Mental Health Wisdom from Winnie The Pooh

9 Jul 2015


Now this may seem like an odd title for a blog post, but bear with me (no pun intended, I promise).

Despite it being nearly two decades since I’ve actually read a Winnie the Pooh book (something I need to rectify), I’ve often found unexpected inspiration and affirmation from stumbling upon quotes from the A.A Milne books when browsing online. I also find that a lot of the quotes can be great reference points for those who struggle with mental illness, but of course are not restricted to that demographic; they relate to the human experience in general. 

Here are five of my favourite quotes from the Winnie the Pooh books, along with what they mean to me:



'"I don't feel very much like Pooh today", said Pooh. "There there", said Piglet. "I'll bring you tea and honey until you do."'

This exchange between Pooh and Piglet demonstrates that everyone can go through a period of not feeling quite right - whether it be because of a bad day or even a bout of depression. But it also reminds us that it’s okay to sometimes feel that way, and that it can be remedied. It’s scary to wake up and suddenly not feel like yourself anymore, but by knowing that even Pooh has felt this way you can be sure that you are not alone with it. Importantly, it also highlights the fact that it’s as necessary to be looked after when feeling mentally unwell as it is when one is physically ill.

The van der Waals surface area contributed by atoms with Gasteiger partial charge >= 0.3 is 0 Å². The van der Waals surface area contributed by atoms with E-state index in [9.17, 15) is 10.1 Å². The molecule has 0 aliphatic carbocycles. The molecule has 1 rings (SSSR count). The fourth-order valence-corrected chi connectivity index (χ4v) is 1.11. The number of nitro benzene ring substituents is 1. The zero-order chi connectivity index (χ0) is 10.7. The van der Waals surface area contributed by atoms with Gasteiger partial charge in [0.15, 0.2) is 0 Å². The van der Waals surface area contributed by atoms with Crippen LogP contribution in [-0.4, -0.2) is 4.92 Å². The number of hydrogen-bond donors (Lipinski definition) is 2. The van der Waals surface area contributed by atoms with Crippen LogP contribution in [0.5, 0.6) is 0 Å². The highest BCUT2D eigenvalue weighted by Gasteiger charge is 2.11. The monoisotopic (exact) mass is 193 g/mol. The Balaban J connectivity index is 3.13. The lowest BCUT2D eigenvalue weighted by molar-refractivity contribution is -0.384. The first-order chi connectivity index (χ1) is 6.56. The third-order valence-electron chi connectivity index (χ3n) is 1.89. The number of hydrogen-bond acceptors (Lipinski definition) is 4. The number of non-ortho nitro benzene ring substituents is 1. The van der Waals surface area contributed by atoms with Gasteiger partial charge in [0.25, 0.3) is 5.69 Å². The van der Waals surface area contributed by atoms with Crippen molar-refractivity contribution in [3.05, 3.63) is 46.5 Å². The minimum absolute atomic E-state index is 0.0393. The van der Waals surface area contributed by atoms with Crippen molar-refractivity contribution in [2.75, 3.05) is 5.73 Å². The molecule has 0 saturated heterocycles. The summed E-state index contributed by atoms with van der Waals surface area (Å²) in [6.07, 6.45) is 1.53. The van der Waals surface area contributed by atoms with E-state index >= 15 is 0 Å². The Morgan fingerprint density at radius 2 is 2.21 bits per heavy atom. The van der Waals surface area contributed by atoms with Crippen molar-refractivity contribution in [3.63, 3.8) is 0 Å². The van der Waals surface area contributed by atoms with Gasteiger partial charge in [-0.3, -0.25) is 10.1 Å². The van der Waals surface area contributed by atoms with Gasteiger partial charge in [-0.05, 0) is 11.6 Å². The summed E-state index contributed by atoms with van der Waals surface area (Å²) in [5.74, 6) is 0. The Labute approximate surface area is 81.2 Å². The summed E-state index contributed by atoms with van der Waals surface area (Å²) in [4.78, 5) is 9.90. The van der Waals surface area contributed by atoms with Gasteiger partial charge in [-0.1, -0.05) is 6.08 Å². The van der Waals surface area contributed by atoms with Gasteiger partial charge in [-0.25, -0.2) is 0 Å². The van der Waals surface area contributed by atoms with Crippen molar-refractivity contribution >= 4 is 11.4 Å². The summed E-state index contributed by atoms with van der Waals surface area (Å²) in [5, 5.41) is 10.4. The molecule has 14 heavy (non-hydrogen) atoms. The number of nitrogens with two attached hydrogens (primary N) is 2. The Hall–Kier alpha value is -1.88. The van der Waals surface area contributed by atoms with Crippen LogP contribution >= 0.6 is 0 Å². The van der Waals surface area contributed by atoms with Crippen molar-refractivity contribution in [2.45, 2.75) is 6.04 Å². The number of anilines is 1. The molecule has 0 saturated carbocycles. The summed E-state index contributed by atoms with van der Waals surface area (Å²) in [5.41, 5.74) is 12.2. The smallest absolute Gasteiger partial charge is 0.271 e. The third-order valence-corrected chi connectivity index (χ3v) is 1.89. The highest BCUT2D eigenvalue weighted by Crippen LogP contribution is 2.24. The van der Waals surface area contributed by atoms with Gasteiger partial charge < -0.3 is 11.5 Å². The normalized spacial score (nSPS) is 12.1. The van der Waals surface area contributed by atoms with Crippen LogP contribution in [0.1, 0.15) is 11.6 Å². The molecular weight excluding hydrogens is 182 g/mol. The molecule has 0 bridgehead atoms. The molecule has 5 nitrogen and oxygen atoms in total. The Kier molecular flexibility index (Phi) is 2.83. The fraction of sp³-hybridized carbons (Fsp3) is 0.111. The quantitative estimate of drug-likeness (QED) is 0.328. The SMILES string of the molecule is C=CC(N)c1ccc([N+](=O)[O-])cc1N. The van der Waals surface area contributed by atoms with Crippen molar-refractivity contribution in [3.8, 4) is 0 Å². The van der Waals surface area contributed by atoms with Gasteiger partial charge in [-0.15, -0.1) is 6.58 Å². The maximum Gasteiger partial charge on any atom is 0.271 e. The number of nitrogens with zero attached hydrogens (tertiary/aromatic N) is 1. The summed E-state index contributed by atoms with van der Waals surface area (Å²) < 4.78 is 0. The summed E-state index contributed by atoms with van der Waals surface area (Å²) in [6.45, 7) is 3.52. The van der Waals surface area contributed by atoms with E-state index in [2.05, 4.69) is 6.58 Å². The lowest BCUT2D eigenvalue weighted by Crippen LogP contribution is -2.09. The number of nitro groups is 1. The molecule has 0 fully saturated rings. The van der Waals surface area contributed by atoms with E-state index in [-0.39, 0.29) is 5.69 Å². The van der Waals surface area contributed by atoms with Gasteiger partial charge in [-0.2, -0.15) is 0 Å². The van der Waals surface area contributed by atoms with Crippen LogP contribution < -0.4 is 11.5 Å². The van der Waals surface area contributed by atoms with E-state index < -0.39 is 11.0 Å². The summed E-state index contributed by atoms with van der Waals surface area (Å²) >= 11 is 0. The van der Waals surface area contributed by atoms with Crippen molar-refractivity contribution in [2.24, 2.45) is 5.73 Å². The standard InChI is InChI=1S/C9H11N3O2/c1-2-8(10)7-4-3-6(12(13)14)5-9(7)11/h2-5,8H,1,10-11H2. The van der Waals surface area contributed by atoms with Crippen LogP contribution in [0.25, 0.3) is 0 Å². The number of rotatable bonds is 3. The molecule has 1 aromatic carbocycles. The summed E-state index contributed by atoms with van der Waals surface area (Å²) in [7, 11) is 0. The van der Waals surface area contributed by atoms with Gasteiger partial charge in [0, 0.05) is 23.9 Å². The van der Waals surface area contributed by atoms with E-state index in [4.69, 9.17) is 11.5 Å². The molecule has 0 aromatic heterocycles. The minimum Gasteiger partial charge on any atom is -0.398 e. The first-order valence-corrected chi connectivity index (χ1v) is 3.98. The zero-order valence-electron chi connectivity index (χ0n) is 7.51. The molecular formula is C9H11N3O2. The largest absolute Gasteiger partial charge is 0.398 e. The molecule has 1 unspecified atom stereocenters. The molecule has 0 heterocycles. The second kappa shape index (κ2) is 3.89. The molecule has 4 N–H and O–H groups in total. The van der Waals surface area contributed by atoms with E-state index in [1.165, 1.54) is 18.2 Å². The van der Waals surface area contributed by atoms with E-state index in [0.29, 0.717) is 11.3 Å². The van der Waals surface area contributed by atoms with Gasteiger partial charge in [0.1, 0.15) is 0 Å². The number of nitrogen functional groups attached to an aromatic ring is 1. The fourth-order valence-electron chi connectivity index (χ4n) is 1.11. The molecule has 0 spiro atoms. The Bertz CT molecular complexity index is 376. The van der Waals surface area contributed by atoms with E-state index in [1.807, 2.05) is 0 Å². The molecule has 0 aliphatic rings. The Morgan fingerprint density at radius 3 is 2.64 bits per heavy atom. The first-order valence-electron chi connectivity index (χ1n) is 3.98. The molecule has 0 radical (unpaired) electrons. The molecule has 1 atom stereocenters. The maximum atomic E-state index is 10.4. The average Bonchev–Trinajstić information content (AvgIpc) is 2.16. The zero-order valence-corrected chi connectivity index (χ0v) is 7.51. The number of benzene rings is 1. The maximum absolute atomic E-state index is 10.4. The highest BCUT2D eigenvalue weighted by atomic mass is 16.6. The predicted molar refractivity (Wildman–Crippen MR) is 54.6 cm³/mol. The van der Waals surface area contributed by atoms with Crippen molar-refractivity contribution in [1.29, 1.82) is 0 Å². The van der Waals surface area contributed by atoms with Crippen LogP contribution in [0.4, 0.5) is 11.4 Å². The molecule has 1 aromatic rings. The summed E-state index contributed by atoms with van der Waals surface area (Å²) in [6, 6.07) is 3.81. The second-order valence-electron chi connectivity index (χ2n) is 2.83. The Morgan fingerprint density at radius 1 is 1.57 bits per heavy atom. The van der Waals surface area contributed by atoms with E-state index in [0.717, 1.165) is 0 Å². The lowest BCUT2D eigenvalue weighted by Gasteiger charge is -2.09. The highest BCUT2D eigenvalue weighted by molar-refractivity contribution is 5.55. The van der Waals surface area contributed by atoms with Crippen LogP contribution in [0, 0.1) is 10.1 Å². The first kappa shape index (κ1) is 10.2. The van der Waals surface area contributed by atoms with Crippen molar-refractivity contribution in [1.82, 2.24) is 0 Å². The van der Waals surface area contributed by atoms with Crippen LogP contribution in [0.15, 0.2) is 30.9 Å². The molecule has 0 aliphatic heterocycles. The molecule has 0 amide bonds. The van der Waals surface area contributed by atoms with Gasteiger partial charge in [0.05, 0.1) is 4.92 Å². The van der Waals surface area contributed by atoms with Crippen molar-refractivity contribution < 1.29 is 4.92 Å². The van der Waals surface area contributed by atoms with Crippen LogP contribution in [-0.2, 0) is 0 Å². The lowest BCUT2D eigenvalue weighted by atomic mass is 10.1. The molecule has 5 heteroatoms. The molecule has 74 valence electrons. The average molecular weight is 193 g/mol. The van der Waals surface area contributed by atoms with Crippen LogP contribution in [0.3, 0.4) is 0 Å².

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To me the quote also suggests that simple home comforts can often ground us and let us feel like ‘us’ again. Have you ever spent a day or evening somewhere, or found yourself doing something, that has left you with that niggling feeling of ‘this isn’t right for me’? And then maybe you've come home, still with that feeling of deflation, to then find your family waiting to greet you warmly - or to find you have a message from an old friend wanting to catch up? And then, just like that, you suddenly remember who you are again and those bleak feelings disappear? Well, this quote makes me think of that. It's a reminder that it’s okay to be with the people and surroundings that we’re most comfortable with and that reflect our true nature, away from the pressure of feeling the need to be people we are not. It highlights the importance of good friends and family and wherever it is that we call home.  



'By the time it came to the edge of the Forest, the stream had grown up, so that it was almost a river, and, being grown-up, it did not run and jump and sparkle along as it used to do when it was younger, but moved more slowly. For it knew now where it was going, and it said to itself, "There is no hurry. We shall get there some day.'